Understanding Various Problem-Solving Approaches of Children Based on Personality Types

A young girl faces forward while holding chalk in her hands as she stands in front of a green chalkboard with various images and math problems written on it.

When it comes to problem-solving, children can have varying approaches based on their unique personality traits.

As parents, gaining insights into how your child thinks and processes problem-solving can be invaluable in supporting their development.

Let’s take a look at how different personality types may tackle problems or puzzles:

Analytical Thinkers

Analytical thinkers are logical and methodical in their approach to problem-solving. They tend to break down problems into smaller components, analyze each part carefully, and then come up with a systematic solution. These children may prefer structured puzzles or tasks that require critical thinking.

EXAMPLE:  A child who is an analytical thinker may approach a jigsaw puzzle by first sorting the pieces by color or shape, and systematically assembling it piece-by-piece until the puzzle is completed.

Creative Minds

Creative children often think outside the box when faced with a problem. They may come up with unconventional solutions and enjoy exploring different possibilities. Parents can encourage their creativity by providing open-ended puzzles or creative challenges that allow them to express their unique ideas.

EXAMPLE:  A creative child, faced with the task of building a tower out of blocks, may come up with a unique design that incorporates unconventional angles and shapes, showcasing their creativity in problem-solving.

Emotionally Intelligent Individuals

Children with high emotional intelligence may approach problem-solving by considering the feelings and perspectives of others involved. They may excel in collaborative problem-solving activities where empathy and communication play a key role in finding solutions.

EXAMPLE:  A child with high emotional intelligence may resolve a conflict with a peer by considering the other person’s feelings, actively listening, and finding a compromise that satisfies both parties.

Action-Oriented Problem Solvers

Some children are action-oriented problem solvers who prefer hands-on activities and learning through trial and error. These individuals may benefit from interactive puzzles or tasks that require physical manipulation to reach a solution.

EXAMPLE:  An action-oriented problem solver tasked with untangling a knot may prefer to use their hands to manipulate the strands, trying different approaches until they successfully unravel the knot.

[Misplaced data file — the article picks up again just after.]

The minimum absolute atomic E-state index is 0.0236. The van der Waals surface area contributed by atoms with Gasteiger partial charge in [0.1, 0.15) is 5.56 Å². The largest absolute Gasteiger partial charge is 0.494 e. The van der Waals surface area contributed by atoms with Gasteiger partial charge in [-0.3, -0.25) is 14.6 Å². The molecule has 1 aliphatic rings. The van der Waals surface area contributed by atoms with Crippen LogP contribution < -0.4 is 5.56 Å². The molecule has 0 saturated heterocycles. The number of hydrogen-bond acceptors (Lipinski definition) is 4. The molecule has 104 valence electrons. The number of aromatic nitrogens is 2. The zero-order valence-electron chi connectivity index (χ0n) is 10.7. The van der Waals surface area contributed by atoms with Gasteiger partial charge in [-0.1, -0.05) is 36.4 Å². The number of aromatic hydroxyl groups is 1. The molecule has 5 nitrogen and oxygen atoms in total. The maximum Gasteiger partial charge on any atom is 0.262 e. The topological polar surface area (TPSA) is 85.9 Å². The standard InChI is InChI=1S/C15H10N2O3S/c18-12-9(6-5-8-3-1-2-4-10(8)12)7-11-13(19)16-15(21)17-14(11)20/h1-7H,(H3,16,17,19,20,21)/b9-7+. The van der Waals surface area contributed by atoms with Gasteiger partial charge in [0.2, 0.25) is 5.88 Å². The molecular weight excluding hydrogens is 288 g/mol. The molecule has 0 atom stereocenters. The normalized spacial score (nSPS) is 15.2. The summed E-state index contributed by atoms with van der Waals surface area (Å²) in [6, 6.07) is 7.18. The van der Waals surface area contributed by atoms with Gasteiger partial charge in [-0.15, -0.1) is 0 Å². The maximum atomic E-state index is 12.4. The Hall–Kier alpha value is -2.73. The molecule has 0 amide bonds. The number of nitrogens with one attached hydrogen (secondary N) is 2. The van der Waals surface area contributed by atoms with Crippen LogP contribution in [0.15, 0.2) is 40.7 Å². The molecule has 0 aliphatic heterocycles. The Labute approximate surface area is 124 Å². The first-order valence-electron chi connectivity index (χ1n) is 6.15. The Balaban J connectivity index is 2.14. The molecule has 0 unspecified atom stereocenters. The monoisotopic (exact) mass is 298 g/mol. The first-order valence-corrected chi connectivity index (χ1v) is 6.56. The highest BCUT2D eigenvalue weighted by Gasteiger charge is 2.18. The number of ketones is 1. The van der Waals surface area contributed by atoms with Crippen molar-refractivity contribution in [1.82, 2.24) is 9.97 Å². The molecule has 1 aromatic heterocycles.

Strategic Planners

Strategic planners are forward-thinkers who excel at planning and organizing their approach to problem-solving. These children may enjoy strategy games or puzzles that challenge them to think several steps ahead and anticipate different outcomes.

EXAMPLE:  A strategic planner playing a board game may carefully plan their moves in advance, anticipating their opponent’s actions and adjusting their strategy accordingly to achieve victory.

A girl balances a Rubik's Cube on top of her head. She's looking up as though she'll see it. She's wearing a black turtle-neck sweater

Understanding your child’s problem-solving style can help you tailor activities and support them in developing essential skills.

By recognizing and appreciating their unique approach, parents can create a conducive environment for their child to thrive and grow intellectually and emotionally.

Observing how your child approaches problems or puzzles can offer valuable insights into their personality and preferred learning style. By nurturing and encouraging their strengths, you can empower your children to become confident problem solvers who are well-equipped to tackle challenges in various aspects of life.

How do you like to approach solutions to the problems you encounter?

By noticing how you approach your solutions, and what you appreciate in the way of communication and information, will help you to communicate more efficiently with your child.

Are you the type who will read a product manual first, before assembling? Or do you skim the illustrations first? Or, do you try to figure it out yourself for the challenge it presents and only refer to the manual when you get stuck? Each of these approaches provides understanding as to why your child’s approach to problem-solving may be frustrating to you – when it isn’t the way you’d do it.

Observe your child’s approach, and give them time to figure it out their way. When they have completed successfully, praise them and be curious about why they approached it that way.

If your child is impatient and gets frustrated because they can’t figure it out, be patient, and reassure them they are figuring it out – by what doesn’t work. They will discover what works as they continue eliminating what doesn’t. Ask if they’d like a suggestion or would they like to figure it out first. Stay curious, and be respectful of your child’s learning curve. Remember – you’ve been at this for a long time!

What other suggestions would you like to share to help give ideas to others? We all learn best when we share what we’ve discovered.